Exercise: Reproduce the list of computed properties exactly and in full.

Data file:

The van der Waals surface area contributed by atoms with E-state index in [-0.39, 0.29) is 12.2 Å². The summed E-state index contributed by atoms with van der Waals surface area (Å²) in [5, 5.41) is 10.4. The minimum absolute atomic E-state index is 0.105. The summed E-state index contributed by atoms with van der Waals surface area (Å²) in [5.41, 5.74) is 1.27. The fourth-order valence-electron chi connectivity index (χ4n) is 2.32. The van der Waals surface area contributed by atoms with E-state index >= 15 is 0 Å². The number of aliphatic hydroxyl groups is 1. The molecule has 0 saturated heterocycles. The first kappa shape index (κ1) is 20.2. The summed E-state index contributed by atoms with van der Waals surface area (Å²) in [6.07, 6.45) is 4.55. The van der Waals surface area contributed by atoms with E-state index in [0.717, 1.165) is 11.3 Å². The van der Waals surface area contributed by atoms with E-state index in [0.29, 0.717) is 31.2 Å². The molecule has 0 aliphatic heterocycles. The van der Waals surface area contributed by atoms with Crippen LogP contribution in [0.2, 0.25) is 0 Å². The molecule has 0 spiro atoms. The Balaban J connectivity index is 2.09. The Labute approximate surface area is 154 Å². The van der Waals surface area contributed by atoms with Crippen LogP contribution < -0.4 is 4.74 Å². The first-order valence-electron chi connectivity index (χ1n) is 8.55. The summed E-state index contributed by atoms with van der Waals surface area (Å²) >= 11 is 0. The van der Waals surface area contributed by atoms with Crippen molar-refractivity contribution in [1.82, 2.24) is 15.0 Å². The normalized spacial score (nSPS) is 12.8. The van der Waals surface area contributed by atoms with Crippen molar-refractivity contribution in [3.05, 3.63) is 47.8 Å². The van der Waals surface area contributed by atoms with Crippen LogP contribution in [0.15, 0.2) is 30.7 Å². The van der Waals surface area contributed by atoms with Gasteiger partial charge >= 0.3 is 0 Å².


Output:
The van der Waals surface area contributed by atoms with E-state index in [-0.39, 0.29) is 12.2 Å². The summed E-state index contributed by atoms with van der Waals surface area (Å²) in [5, 5.41) is 10.4. The minimum absolute atomic E-state index is 0.105. The summed E-state index contributed by atoms with van der Waals surface area (Å²) in [5.41, 5.74) is 1.27. The fourth-order valence-electron chi connectivity index (χ4n) is 2.32. The van der Waals surface area contributed by atoms with E-state index >= 15 is 0 Å². The number of aliphatic hydroxyl groups is 1. The molecule has 0 saturated heterocycles. The first kappa shape index (κ1) is 20.2. The summed E-state index contributed by atoms with van der Waals surface area (Å²) in [6.07, 6.45) is 4.55. The van der Waals surface area contributed by atoms with E-state index in [0.717, 1.165) is 11.3 Å². The van der Waals surface area contributed by atoms with E-state index in [0.29, 0.717) is 31.2 Å². The molecule has 0 aliphatic heterocycles. The van der Waals surface area contributed by atoms with Crippen LogP contribution in [0.2, 0.25) is 0 Å². The molecule has 0 spiro atoms. The Balaban J connectivity index is 2.09. The Labute approximate surface area is 154 Å². The van der Waals surface area contributed by atoms with Crippen LogP contribution < -0.4 is 4.74 Å². The first-order valence-electron chi connectivity index (χ1n) is 8.55. The summed E-state index contributed by atoms with van der Waals surface area (Å²) >= 11 is 0. The van der Waals surface area contributed by atoms with Crippen molar-refractivity contribution in [1.82, 2.24) is 15.0 Å². The normalized spacial score (nSPS) is 12.8. The van der Waals surface area contributed by atoms with Crippen molar-refractivity contribution in [3.05, 3.63) is 47.8 Å². The van der Waals surface area contributed by atoms with Crippen LogP contribution in [0.15, 0.2) is 30.7 Å². The van der Waals surface area contributed by atoms with Gasteiger partial charge >= 0.3 is 0 Å².